fbpx

News

Doctors Discuss Knowing the Signs of Concussion in Young Athletes

By Adria Goins and Alex Onken, KSLA

 
Thousands of students in the Arkansas/Louisiana/Texas (and across the nation) began fall sports over the last few weeks.

However, with the new season here, comes a risk of injury. Football is the leading sport when it comes to concussions.

The signs of a concussion are headache, fatigue and nausea. Parents are advised to then bring their child to a doctor right away if suspecting a possible concussion.

“First diagnose it early and then after you diagnose it early make sure you avoid the triggers. So avoid extra screen time, over-exercising and just basically have 24 to 48 hours of cognitive physical rest,” said Dr. Kenneth Aguirre of Oschner-LSU Health Shreveport, who specializes in sports medicine.

According to Dr. Charles Webb, also with Oschner-LSU Health and a sports medicine specialist, the topic of concussions and the potential risks of football comes up often.

“I get that question a lot from parents. They want to know is it safe for my child to play high school or junior high, or even pee wee or popcorn football. and the question comes up because parents are worried about concussions. So my answer to them is if it were my child I wouldn’t let them play until they had an organized professional coach teaching them both how to hit and receive a hit.”

Young athletes are usually taught how to hit and receive a hit around junior high. Dr. Webb said parents should put their children in club soccer or flag football in contrast to popcorn or pee wee football.

“It’s much safer and you’re less likely to get hit in the head,” he said. “And you still get all the conditioning you need to play football later on in life.”

In addition, doctors say keeping children awake when they have a concussion is a common misconception. Sleep is actually very good for the healing process.
 

CLICK HERE to read the original article
 

Brainline Holiday Article Picture
 

15 Tips for Surviving — AND Enjoying — the Holidays with Brain Injury

By BrainLine

Flashing lights. Crowded stores. Loud family gatherings. The holiday season should be joyful, but it can often be overwhelming to someone who is living with brain injury.

If you are living with TBI, share these tips with your friends and family. If someone you love is living with TBI, the tips below can help you plan to make the holiday season happier and more relaxed for all of your friends and family.

These great ideas came from members of BrainLine’s wonderful online community.

  1. Identify — in advance, if possible — a quiet place to go at gatherings if you are feeling overwhelmed. This gives you a chance to take a break and lets your loved ones stay involved in the festivities.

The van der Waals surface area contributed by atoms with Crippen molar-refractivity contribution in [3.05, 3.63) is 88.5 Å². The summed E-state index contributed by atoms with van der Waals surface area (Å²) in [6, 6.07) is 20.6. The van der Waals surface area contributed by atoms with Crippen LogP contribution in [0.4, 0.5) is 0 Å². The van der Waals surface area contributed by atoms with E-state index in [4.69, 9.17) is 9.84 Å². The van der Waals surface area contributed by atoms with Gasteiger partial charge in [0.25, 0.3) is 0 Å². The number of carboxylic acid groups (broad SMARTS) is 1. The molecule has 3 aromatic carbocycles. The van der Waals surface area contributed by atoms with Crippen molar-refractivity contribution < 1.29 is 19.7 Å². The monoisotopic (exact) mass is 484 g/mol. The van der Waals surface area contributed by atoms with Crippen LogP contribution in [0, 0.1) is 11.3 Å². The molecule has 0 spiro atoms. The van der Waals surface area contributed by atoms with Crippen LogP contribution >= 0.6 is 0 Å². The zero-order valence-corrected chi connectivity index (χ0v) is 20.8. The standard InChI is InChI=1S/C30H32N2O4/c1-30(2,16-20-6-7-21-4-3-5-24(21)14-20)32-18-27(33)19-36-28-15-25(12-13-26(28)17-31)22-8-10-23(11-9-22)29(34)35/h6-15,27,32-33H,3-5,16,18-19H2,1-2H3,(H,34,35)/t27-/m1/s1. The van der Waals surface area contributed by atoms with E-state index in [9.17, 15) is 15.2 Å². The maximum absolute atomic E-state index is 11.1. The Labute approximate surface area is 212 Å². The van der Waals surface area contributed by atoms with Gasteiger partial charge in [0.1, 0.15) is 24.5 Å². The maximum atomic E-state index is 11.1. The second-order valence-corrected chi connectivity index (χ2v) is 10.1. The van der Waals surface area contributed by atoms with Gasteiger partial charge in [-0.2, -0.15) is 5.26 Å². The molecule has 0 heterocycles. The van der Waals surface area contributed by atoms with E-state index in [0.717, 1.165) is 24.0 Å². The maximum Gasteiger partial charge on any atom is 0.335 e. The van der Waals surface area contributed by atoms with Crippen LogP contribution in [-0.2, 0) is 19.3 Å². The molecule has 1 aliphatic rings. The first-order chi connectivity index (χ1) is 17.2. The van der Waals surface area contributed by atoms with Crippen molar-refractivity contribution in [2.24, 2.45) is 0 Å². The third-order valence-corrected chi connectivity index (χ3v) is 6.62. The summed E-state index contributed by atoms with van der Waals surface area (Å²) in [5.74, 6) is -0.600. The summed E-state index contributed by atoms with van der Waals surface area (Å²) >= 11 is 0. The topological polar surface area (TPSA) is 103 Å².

2. Avoid crowded stores and order gifts online instead.
  3. If you are shopping in stores, remember to make a list in advance and plan your trips on weekdays — either early in the morning or late at night when there are fewer crowds.
  4. Wear a cap with a brim or lightly tinted sunglasses to minimize the glare of bright lights in stores or flashing lights on a tree.
  5. Wear noise-reducing headphones or earbuds. These are also great gift ideas for loved ones with TBI if they don’t already have them.
  6. Ask a friend to go with you to stores or holiday parties. They can help you navigate crowds and anxiety-producing situations.
  7. Plan in advance as much as possible. And ask your hosts what their plans are so you aren’t surprised by anything.
  8. Volunteer to help with the holiday activities that you enjoy the most and are least stressful for you.
  9. Remember to ask for help and accept help if it is offered to you.
  10. Ask someone you trust to help you with a budget to avoid overspending on gifts.
  11. Take a nap if you need a break.
  12. Remember that it’s okay to skip the big parties and plan to celebrate in a way that makes you comfortable and happy.
  13. Check in advance to see if fireworks are part of outdoor celebrations — and skip them if they make you uncomfortable.
  14. If flashing lights bother you, ask your friends and family to turn off the flashing feature on Christmas tree lights or other decorations when you visit their homes.
  15. You can let your host know in advance that you may need to leave early. It will help you feel comfortable if you need to get home or to a quiet place and it can also help avoid any hurt feelings.

Read the original article
 

Serving the Brain Injury Community for 30+ years